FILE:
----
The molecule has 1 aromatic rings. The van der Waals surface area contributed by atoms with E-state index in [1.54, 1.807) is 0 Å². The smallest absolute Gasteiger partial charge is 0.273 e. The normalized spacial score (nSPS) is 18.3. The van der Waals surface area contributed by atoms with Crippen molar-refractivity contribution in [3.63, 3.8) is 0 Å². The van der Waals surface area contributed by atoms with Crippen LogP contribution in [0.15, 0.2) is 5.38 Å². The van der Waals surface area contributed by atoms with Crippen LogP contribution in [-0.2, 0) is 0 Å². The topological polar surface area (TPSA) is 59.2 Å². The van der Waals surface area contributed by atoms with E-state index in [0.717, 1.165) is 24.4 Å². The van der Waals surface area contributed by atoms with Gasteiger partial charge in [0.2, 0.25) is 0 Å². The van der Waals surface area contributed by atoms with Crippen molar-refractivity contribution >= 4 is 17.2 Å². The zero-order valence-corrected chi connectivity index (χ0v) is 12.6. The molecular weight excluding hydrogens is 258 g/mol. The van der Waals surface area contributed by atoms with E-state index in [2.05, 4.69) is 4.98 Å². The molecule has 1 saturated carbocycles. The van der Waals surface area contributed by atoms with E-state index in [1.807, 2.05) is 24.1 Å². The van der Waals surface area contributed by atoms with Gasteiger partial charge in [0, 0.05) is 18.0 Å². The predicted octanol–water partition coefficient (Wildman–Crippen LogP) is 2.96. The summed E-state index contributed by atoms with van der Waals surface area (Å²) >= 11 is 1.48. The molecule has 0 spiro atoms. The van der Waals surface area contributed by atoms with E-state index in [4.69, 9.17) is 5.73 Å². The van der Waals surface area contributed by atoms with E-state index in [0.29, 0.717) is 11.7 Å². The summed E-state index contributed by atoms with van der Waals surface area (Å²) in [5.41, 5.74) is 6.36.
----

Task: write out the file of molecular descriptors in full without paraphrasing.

The molecule has 1 aromatic rings. The van der Waals surface area contributed by atoms with E-state index in [1.54, 1.807) is 0 Å². The smallest absolute Gasteiger partial charge is 0.273 e. The normalized spacial score (nSPS) is 18.3. The van der Waals surface area contributed by atoms with Crippen molar-refractivity contribution in [3.63, 3.8) is 0 Å². The van der Waals surface area contributed by atoms with Crippen LogP contribution in [0.15, 0.2) is 5.38 Å². The van der Waals surface area contributed by atoms with Crippen LogP contribution in [-0.2, 0) is 0 Å². The topological polar surface area (TPSA) is 59.2 Å². The van der Waals surface area contributed by atoms with E-state index in [0.717, 1.165) is 24.4 Å². The van der Waals surface area contributed by atoms with Gasteiger partial charge in [0.2, 0.25) is 0 Å². The van der Waals surface area contributed by atoms with Crippen molar-refractivity contribution >= 4 is 17.2 Å². The zero-order valence-corrected chi connectivity index (χ0v) is 12.6. The molecular weight excluding hydrogens is 258 g/mol. The van der Waals surface area contributed by atoms with E-state index in [2.05, 4.69) is 4.98 Å². The molecule has 1 saturated carbocycles. The van der Waals surface area contributed by atoms with E-state index in [1.807, 2.05) is 24.1 Å². The van der Waals surface area contributed by atoms with Gasteiger partial charge in [0, 0.05) is 18.0 Å². The predicted octanol–water partition coefficient (Wildman–Crippen LogP) is 2.96. The summed E-state index contributed by atoms with van der Waals surface area (Å²) >= 11 is 1.48. The molecule has 0 spiro atoms. The van der Waals surface area contributed by atoms with E-state index in [4.69, 9.17) is 5.73 Å². The van der Waals surface area contributed by atoms with E-state index in [0.29, 0.717) is 11.7 Å². The summed E-state index contributed by atoms with van der Waals surface area (Å²) in [5.41, 5.74) is 6.36.